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News and events for University of Brighton students

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Peer support training – wellbeing

This year, course representatives and Student Union committee members have been offered enhanced peer support wellbeing training from SAFE TALK, on suicide prevention and  Samaritans ‘Learn to Listen’ training.

A number of students have taken up the chance for this free personal self-development and if you would like to join them in learning more about how to support your peers, including further training, please contact

We also have our Wellbeing Champions online training course, open to all students who want to learn more about building and maintaining wellbeing.

Student Jessica, attended the recent peer support training:

“Hello everyone,

My name is Jessica and I am currently in my final year of my degree in Social Science BA.

Recently I have had the opportunity to attend two peer support trainings at the university including, SafeTalk suicide prevention and Samaritans ‘learning to listen’ workshops.

I chose to attend these workshops because I am a course representative for level 6 Social Sciences students. Also, I have found myself in situations where people, even strangers, have opened to me with their concerns. I wanted to acquire the skills and knowledge to be a supportive listener and provide help when needed.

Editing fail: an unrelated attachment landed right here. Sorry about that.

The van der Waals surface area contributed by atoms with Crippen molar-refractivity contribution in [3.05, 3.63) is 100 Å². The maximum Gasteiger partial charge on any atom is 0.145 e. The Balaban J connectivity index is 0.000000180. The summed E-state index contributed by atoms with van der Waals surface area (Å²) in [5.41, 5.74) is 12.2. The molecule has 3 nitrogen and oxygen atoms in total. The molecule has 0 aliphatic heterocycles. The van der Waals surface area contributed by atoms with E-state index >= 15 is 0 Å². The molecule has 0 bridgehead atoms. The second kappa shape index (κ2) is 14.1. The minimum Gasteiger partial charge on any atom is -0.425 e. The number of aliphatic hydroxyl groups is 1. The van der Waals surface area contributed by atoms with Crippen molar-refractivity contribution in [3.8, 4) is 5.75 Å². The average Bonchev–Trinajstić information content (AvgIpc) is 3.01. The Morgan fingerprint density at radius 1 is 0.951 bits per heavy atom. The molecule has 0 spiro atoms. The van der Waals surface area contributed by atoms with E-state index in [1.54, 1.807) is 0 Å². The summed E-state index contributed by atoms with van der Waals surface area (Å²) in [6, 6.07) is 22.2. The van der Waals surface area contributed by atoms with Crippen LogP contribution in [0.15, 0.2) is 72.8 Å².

Both training sessions took place in a classroom with space for up to 15 students from different courses on two different days. The format of the workshops was mixed, combining elements of traditional lectures with interactive sections, including group discussions and activities. Participation was voluntary, allowing participants to engage as they felt comfortable.

Peer support plays a central role in promoting mental wellbeing in communities. Those affected often find it easier to open to peers who can empathise with their experiences on a personal level. In addition, non-judgmental and empathetic support can have a huge impact on those affected and reassure them that they are not alone.

During the SafeTalk workshop, I gained an insight into the sensitive topic of suicide prevention. I learnt how important it is to ask someone directly if they are thinking about suicide, even if it makes me uncomfortable. The realisation that I am not solely responsible for “saving” someone, but for putting them in touch with appropriate support services, has strengthened me.

The “Learning to listen” workshop made it clear how difficult it is to maintain a passive role while offering support. I realised that I tend to bring in personal experiences or give advice, which can unintentionally invalidate the other person’s feelings. Instead, actively listening without passing judgement or suggesting a solution proved to be more effective.

To my fellow students who are considering peer support training, I would encourage everyone who can take part to take the opportunity. Not only does the training provide invaluable skills to help others in times of need, but it also fosters personal development and empathy. Not to mention that the ability to listen empathetically and offer support can make a difference to someone’s life.

To summarise, I now feel more confident in my ability to offer support to those around me and promote a culture of compassion and understanding within our community.”

Hear from students Naomi and Abigail about why they think peer support is important.

Katy Croft • 13 March 2024

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